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Canada gets a majority government-finally!

May 5th, 2011

The results of the federal election in Canada on May 2nd were satisfactory for a number of reasons. Firstly the ruling Conservative party under Prime Minister (PM) Stephen Harper attained its long awaited majority status, raising its total of seats from 143 to 167 in the 308 seat parliament, with 155 being the minimum number needed. This brings to an end the seven year period since June 2004, when the Liberal party under Paul Martin as PM called an unecessary election in the aftermath of the sponsorship scandal in the province of Quebec, and lost the majority it had enjoyed since 1993.The long suffering Canadian electorate has endured 4 elections in the last seven years, producing a Liberal minority government and two Conservative minorities. With each election costing about $300 million, the Conservative majority will ensure not merely continuity and certainty in policy, but also a reduction in government expenditures, especially as the Conservatives intend to scrap the government subsidy of $2 to political parties for every vote they receive.

More importantly from the perspective of foreign investors, the election saw the separatist Bloc Quebecois, which held 47 of Quebec’s 75 seats and has been the largest party representing the province in the Federal parliament since the wipe-out of the Progressive Conservatives in 1993, reduced to a rump of 4 seats. This meant it lost offical party status and the attendant financing, as Quebecers displayed their dissatisfaction with incumbents by replacing them with the left leaning New Democatic Party (NDP) and its charismatic leader Jack Layton. While the NDP shares many of the same big government policies as the Bloc, it is Federalist, not separatist, and assuming that it does a decent job of representing Quebec’s interest at Ottawa, the Bloc may be finished as a force in Federal politics. It was always ridiculous that a party dedicated to breaking up the country should be the Offical Opposition for much of the last two decades, but with the arrival of a new generation of Quebecers who are seemingly more concerned about the economy and other bread and butter issues, rather than leaving a confederation that has been exceedingly generous to the province, it seems probable that the Bloc’s time is over. This does not mean its provincial counterpart, the Parti Quebecois, will not remain and indeed, the PQ may well win the next provincial election due by 2013, but it seems fair to say that the danger of separation from Canada is now at its lowest since the early 1980s.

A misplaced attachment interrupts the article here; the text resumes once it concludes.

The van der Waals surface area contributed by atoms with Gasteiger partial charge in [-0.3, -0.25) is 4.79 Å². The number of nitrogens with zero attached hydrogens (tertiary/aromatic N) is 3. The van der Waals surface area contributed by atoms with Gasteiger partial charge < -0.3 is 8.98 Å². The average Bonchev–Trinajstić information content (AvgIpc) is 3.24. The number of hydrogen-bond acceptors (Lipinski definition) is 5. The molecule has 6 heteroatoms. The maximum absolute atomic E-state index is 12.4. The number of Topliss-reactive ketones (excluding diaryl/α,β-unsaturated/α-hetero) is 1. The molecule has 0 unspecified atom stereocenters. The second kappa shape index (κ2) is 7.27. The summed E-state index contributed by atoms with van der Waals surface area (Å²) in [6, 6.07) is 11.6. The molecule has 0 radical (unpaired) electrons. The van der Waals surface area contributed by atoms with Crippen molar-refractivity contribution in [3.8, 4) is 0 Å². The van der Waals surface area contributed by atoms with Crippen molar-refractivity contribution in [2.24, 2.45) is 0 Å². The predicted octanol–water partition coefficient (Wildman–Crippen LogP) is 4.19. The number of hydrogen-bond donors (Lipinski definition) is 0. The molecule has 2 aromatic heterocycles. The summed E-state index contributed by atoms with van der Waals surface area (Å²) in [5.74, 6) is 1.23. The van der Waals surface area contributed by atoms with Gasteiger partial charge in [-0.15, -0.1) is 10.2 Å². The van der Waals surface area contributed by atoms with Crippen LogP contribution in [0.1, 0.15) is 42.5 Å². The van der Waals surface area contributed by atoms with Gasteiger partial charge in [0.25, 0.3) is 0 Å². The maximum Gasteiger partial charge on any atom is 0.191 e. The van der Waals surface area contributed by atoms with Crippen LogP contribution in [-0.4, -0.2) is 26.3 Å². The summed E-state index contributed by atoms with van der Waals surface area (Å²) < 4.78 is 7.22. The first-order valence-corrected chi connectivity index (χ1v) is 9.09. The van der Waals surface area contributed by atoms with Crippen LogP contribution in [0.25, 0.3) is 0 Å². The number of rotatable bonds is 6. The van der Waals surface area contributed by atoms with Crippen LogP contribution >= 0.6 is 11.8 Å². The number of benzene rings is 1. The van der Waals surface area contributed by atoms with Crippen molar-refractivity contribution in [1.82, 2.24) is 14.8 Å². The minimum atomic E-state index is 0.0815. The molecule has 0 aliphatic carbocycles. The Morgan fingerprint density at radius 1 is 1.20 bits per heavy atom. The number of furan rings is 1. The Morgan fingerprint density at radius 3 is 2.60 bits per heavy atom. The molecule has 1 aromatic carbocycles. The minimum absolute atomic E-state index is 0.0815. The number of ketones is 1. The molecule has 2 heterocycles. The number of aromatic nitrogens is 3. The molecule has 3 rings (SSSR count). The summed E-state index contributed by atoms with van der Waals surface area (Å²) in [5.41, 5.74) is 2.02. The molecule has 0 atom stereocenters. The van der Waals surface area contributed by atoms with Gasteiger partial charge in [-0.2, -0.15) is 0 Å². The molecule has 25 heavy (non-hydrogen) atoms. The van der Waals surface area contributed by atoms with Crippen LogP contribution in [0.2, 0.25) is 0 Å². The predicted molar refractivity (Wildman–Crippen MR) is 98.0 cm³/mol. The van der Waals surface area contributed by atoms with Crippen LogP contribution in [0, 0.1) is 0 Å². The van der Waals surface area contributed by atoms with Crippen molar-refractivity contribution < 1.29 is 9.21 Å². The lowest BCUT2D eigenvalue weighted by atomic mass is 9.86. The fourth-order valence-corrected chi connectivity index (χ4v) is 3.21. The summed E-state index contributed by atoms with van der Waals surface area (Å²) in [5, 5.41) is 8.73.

Finally the once mighty Liberal Party, which had won three successive majorities between 1993 and 2000, and had held power for 54 of the 70 years up until 2004, or over 80% of the time, was reduced to 35 seats from 77 and lost its status as the Offical Opposition for the first time to the NDP, which tripled the number of its seats to 102. In a similar fashion to what happened to the left wing opposition to Margaret Thatcher’s Conservatives in the UK in the 1980s, when it split between the Labour party and the Social Democrats, the rise of the NDP took away sufficient votes from the Liberals to replace them as the largest left wing party. Moreover  the vote splitting between the Liberals and the NDP allowed the Conservative to attain their majority as they won the election in the province of Ontario, which, with 106 seats, has a third of the total. The Conservatives won 24 out of 25 seats in the Greater Toronto Area (GTA) suburbs, where their successful targeting of the “ethnic vote”, primarily new immigrants who had traditionally supported the Liberals, was capped by winning 8 seats in Toronto, formerly a Liberal fortress with them holding 20 out of its 22 seats at the last election in 2008. The NDP also won 8 seats in Toronto, leaving the Liberals with only 7. This is the first time federal Conservatives have been elected in the city of Toronto since Brian Mulroney’s second administration in 1988, and with the Conservative  hold on the western provinces even stronger than before and having become the largest party in the Atlantic provinces, Stephen Harper is not dependent upon Quebec votes, having achieved a majority government with only 6 MPs from that province. He also becomes the third Conservative leader to win three consecutive elections after John D Macdonald and John Diefenbaker, and appears to have achieved his long held ambition of the Conservatives replacing the Liberal party as the natural governing party of Canada. Certainly, the Liberals will need all of the next 4 years in opposition to rebuild their party and vision if they wish to achieve the success they enjoyed for much of the last 75 years.